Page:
G.D. Searle & Co. v. Erica Amane
Claim Number: FA0210000126838
Complainant is G. D. Searle & Co., Skokie, IL (“Complainant”) represented by Paul D. McGrady, of Ladas & Parry. Respondent is Erica Amane, Mobile, AL (“Respondent”).
REGISTRAR AND DISPUTED DOMAIN NAME
The domain name at issue is <get-vioxx-celebrex.com>, registered with Stargate Communications.
The undersigned certifies that he has acted independently and impartially and to the best of his knowledge has no known conflict in serving as Panelist in this proceeding.
Hon. Ralph Yachnin as Panelist.
Complainant submitted a Complaint to the National Arbitration Forum (the “Forum”) electronically on October 3, 2002; the Forum received a hard copy of the Complaint on October 4, 2002.
On October 8, 2002, Stargate Communications confirmed by e-mail to the Forum that the domain name <get-vioxx-celebrex.com> is registered with Stargate Communications and that Respondent is the current registrant of the name. Stargate Communications has verified that Respondent is bound by the Stargate Communications registration agreement and has thereby agreed to resolve domain-name disputes brought by third parties in accordance with ICANN’s Uniform Domain Name Dispute Resolution Policy (the “Policy”).
On October 8, 2002, a Notification of Complaint and Commencement of Administrative Proceeding (the “Commencement Notification”), setting a deadline of October 28, 2002 by which Respondent could file a Response to the Complaint, was transmitted to Respondent via e-mail, post and fax, to all entities and persons listed on Respondent’s registration as technical, administrative and billing contacts, and to email@example.com by e-mail.
Having received no Response from Respondent, using the same contact details and methods as were used for the Commencement Notification, the Forum transmitted to the parties a Notification of Respondent Default.
On November 22, 2002, pursuant to Complainant’s request to have the dispute decided by a single-member Panel, the Forum appointed Hon. Ralph Yachnin as Panelist.
Having reviewed the communications records, the Administrative Panel (the “Panel”) finds that the Forum has discharged its responsibility under Paragraph 2(a) of the Rules for Uniform Domain Name Dispute Resolution Policy (the “Rules”) “to employ reasonably available means calculated to achieve actual notice to Respondent.” Therefore, the Panel may issue its decision based on the documents submitted and in accordance with the ICANN Policy, ICANN Rules, the Forum’s Supplemental Rules and any rules and principles of law that the Panel deems applicable, without the benefit of any Response from Respondent.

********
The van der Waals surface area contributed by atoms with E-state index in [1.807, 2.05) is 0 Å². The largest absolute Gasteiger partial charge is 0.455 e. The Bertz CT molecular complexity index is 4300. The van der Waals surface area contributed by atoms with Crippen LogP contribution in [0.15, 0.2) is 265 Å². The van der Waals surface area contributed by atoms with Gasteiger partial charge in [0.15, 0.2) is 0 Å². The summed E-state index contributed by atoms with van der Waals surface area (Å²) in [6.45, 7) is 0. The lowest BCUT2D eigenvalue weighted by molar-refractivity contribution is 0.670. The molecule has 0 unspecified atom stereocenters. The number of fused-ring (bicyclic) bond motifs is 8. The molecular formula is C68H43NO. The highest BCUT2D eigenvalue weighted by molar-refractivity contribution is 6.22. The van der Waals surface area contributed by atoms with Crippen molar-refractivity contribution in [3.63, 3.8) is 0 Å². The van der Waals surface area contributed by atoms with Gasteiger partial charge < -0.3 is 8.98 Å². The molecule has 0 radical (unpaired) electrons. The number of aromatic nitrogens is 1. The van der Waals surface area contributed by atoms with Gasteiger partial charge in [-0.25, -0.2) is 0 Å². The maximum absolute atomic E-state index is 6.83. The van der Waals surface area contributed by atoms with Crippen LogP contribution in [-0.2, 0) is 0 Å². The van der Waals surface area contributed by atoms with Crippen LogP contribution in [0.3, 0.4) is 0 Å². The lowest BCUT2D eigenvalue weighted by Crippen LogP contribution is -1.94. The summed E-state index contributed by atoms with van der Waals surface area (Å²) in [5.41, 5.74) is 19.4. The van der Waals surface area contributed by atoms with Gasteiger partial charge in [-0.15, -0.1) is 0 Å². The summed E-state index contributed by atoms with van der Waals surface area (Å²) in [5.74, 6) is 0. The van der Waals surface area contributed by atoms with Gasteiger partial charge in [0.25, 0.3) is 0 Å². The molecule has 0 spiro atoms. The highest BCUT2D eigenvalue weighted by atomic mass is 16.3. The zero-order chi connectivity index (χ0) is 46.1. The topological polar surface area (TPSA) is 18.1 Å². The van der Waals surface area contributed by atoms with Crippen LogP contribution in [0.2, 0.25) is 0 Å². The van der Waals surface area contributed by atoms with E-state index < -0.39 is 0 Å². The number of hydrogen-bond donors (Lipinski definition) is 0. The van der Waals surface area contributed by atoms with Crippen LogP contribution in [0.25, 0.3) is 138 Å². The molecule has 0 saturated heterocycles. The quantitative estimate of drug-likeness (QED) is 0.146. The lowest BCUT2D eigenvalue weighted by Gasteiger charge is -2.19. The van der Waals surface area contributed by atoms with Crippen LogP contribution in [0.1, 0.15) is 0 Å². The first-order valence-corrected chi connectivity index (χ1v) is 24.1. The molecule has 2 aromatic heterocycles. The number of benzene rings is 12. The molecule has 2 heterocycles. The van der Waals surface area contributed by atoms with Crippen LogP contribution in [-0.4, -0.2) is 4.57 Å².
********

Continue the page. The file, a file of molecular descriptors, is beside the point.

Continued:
PROCEDURAL ISSUE - MARKS OF MULTIPLE PARTIES
Respondent’s <get-vioxx-celebrex.com> domain name incorporates multiple parties’ marks and interests. More specifically, the following drug companies are implicated by way of Respondent’s domain name: G.D. Searle (Complainant) (CELEBREX) and Merck (VIOXX). Due to practical difficulties inherent in the UDRP, cooperative complaint initiation is unlikely and unfeasible. Because Complainant initiated this dispute prior to any other interested party it has the opportunity to acquire the domain name, while seeking to protect its CELEBREX mark from an infringing use. See Smart Design LLC v. Hughes, D2000-0993 (WIPO Oct. 18, 2000) (holding that ICANN Policy ¶ 4(a)(i) does not require Complainant to demonstrate ‘exclusive rights,’ but only that Complainant has a bona fide basis for making the Complaint in the first place). However, due to the procedural complexities presented by the current dispute the following issue must be addressed: that Complainant seeks acquisition of the subject domain name in good faith, and will forfeit its interest in the contested domain name if the other represented mark is infringed upon following a transfer of the domain name registration to Complainant. See G.D. Searle v. Martin Mktg., FA 118277 (Nat. Arb. Forum Oct. 1, 2002) (Complainant’s continuing control of the <viagra-xenical-celebrex-propecia-meridia-zyban.com> domain name is contingent upon good faith possession, and Complainant will forfeit its interest in the domain name if it infringes on the other represented marks); see also G.D. Searle v. Dunham, FA 123901 (Nat. Arb. Forum Oct. 9, 2002).
Complainant requests that the domain name be transferred from Respondent to Complainant.
A. Complainant makes the following assertions:
1. Respondent’s <get-vioxx-celebrex.com> domain name is confusingly similar to Complainant’s CELEBREX registered mark.
2. Respondent does not have any rights or legitimate interests in the <get-vioxx-celebrex.com> domain name.
3. Respondent registered and used the <get-vioxx-celebrex.com> domain name in bad faith.
B. Respondent did not submit a Response in this proceeding.
Complainant, G.D. Searle and Co., is the owner of numerous applications and registrations for its fanciful CELEBREX mark. Complainant has filed applications to register the CELEBREX mark in more than 112 countries around the world. An example of one of Complainant’s registrations is U.S. Patent and Trademark Office (“USPTO”) Reg. No. 2,307,888 registered on the Principal Register January 11, 2000 reflecting the CELEBREX mark.